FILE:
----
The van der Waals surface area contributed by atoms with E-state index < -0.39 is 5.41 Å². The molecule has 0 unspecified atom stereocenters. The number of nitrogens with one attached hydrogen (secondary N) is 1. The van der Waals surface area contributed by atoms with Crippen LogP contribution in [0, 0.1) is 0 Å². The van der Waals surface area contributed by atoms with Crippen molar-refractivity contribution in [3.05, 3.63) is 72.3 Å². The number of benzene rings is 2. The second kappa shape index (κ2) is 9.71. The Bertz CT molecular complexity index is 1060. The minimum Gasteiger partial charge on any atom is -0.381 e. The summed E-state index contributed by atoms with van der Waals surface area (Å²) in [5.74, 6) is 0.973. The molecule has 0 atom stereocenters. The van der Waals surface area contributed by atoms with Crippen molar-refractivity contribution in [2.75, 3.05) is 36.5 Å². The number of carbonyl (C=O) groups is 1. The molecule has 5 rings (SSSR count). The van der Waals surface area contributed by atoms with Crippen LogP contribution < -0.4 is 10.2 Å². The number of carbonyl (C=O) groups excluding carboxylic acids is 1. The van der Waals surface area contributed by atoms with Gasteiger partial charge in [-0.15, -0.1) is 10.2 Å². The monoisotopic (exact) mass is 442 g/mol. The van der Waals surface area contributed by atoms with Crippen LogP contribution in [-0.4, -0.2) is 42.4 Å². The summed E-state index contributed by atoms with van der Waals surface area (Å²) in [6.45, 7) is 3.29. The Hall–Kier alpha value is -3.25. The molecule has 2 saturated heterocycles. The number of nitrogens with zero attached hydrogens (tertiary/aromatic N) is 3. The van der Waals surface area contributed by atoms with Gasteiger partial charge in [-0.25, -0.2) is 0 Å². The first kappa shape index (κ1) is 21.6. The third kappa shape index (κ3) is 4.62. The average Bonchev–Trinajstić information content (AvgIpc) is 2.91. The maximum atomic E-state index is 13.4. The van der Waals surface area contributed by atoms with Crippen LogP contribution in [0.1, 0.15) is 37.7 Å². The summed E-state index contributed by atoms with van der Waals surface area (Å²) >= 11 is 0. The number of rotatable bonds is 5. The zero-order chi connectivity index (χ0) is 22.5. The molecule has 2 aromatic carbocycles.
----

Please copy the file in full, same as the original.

The van der Waals surface area contributed by atoms with E-state index < -0.39 is 5.41 Å². The molecule has 0 unspecified atom stereocenters. The number of nitrogens with one attached hydrogen (secondary N) is 1. The van der Waals surface area contributed by atoms with Crippen LogP contribution in [0, 0.1) is 0 Å². The van der Waals surface area contributed by atoms with Crippen molar-refractivity contribution in [3.05, 3.63) is 72.3 Å². The number of benzene rings is 2. The second kappa shape index (κ2) is 9.71. The Bertz CT molecular complexity index is 1060. The minimum Gasteiger partial charge on any atom is -0.381 e. The summed E-state index contributed by atoms with van der Waals surface area (Å²) in [5.74, 6) is 0.973. The molecule has 0 atom stereocenters. The van der Waals surface area contributed by atoms with Crippen molar-refractivity contribution in [2.75, 3.05) is 36.5 Å². The number of carbonyl (C=O) groups is 1. The molecule has 5 rings (SSSR count). The van der Waals surface area contributed by atoms with Crippen LogP contribution < -0.4 is 10.2 Å². The number of carbonyl (C=O) groups excluding carboxylic acids is 1. The van der Waals surface area contributed by atoms with Gasteiger partial charge in [-0.15, -0.1) is 10.2 Å². The monoisotopic (exact) mass is 442 g/mol. The van der Waals surface area contributed by atoms with Crippen LogP contribution in [-0.4, -0.2) is 42.4 Å². The summed E-state index contributed by atoms with van der Waals surface area (Å²) in [6.45, 7) is 3.29. The Hall–Kier alpha value is -3.25. The molecule has 2 saturated heterocycles. The number of nitrogens with zero attached hydrogens (tertiary/aromatic N) is 3. The van der Waals surface area contributed by atoms with Gasteiger partial charge in [-0.25, -0.2) is 0 Å². The first kappa shape index (κ1) is 21.6. The third kappa shape index (κ3) is 4.62. The average Bonchev–Trinajstić information content (AvgIpc) is 2.91. The maximum atomic E-state index is 13.4. The van der Waals surface area contributed by atoms with Crippen LogP contribution in [0.1, 0.15) is 37.7 Å². The summed E-state index contributed by atoms with van der Waals surface area (Å²) >= 11 is 0. The number of rotatable bonds is 5. The zero-order chi connectivity index (χ0) is 22.5. The molecule has 2 aromatic carbocycles.